|The extraordinary interior of Hedd Wyn's house|
I have to confess that I'd never heard of the Welsh poet, Hedd Wyn, before. But our volunteer Katrina Williams told me about him yesterday. He was a very promising young poet - but killed on the Western Front in World War 1. He was born in north Wales. Here's the blurb from the BBC. Katrina, who is Welsh herself, says it's fascinating to see the 'black chair' mentioned here. You can catch up with this - all being well - on these links:
"The story of Hedd Wyn is one of Wales's enduring tragedies.
A young man with little or no education succeeds in winning
The Chair, one of the main literary prizes at the National
Eisteddfod, but is killed in WWI before he could claim his
prize. To mark the centenary of his death, National Poet of
Wales Ifor ap Glyn reassesses Wyn's life and work.
His journey takes him from Trawsfynydd, where Hedd wyn was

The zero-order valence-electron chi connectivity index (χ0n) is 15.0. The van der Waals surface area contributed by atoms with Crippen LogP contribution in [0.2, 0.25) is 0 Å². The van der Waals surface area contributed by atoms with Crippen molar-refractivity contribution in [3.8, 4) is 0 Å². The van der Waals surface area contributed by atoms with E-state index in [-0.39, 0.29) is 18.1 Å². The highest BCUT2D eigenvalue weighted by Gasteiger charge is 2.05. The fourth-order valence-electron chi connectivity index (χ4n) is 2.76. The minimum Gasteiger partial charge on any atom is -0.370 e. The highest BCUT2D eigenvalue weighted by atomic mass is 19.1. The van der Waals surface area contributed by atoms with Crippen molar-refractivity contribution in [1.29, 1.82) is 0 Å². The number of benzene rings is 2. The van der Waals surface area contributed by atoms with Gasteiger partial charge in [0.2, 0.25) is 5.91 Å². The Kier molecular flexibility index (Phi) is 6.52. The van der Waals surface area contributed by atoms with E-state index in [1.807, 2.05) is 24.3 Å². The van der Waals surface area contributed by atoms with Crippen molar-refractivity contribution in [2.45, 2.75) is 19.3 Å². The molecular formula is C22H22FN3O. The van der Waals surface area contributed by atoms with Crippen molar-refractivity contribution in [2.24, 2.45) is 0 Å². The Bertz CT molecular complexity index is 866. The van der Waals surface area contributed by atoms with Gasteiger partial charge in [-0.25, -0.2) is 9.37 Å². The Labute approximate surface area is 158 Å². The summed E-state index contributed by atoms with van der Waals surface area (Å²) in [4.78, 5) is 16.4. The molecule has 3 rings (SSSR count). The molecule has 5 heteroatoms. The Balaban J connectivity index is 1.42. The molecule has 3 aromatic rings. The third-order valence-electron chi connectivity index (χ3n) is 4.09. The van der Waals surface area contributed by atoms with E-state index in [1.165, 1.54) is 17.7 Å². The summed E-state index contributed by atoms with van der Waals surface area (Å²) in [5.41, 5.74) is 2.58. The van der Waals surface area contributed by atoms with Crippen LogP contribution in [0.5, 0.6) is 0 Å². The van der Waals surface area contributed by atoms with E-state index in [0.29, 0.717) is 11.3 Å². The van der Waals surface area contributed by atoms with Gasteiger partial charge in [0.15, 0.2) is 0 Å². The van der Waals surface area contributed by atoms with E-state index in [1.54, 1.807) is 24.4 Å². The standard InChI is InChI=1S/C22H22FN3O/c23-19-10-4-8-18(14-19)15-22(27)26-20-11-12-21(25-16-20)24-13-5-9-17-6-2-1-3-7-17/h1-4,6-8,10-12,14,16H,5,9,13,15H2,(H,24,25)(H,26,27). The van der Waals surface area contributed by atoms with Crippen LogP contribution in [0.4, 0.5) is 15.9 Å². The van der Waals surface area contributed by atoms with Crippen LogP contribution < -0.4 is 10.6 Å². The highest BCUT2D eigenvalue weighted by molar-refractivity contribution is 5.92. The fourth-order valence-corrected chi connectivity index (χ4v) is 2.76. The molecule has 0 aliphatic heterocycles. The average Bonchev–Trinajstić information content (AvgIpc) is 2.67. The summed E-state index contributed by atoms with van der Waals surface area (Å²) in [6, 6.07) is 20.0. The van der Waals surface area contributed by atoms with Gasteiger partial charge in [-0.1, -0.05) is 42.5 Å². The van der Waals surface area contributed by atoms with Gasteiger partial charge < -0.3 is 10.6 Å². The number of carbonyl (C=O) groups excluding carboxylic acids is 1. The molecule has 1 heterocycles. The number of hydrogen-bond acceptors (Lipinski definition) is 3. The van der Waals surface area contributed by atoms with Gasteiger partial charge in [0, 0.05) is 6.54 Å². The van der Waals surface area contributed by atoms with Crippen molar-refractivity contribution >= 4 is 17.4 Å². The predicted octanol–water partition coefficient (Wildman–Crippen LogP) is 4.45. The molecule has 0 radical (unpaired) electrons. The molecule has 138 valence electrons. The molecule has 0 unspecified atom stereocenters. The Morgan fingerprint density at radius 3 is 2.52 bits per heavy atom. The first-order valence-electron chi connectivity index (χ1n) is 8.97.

born and raised, to Liverpool, where he was trained to
fight, and onwards to France and Belgium, where he was
killed in action on 31 July 1917.
Ifor visits Hugh Hayley, one of Britain's leading furniture
conservators, to gain an insight into the remarkable
woodcarvings embedded into the ancient oak of Wyn's Black
Chair. In France and Belgium, Ifor retraces the poet's
final weeks, days and minutes. His successful poem, aptly
titled Yr Arwr (The Hero), was finished and sent from the
trenches, and his florid yet absorbing letters from the
front seem to paint a picture of a young man who still felt
the creative urge, amidst all that went on around him.
Featuring fascinating first-hand accounts, interviews
recorded during the 1960s and 1970s with family and
friends, and contemporary archive material from WWI, Ifor
reassesses the poet's legacy. Why does this story continue
to fascinate us so? What would Hedd Wyn have achieved had
he lived? Maybe these are questions that can never be fully
answered, but one thing is for certain, Hedd Wyn's legacy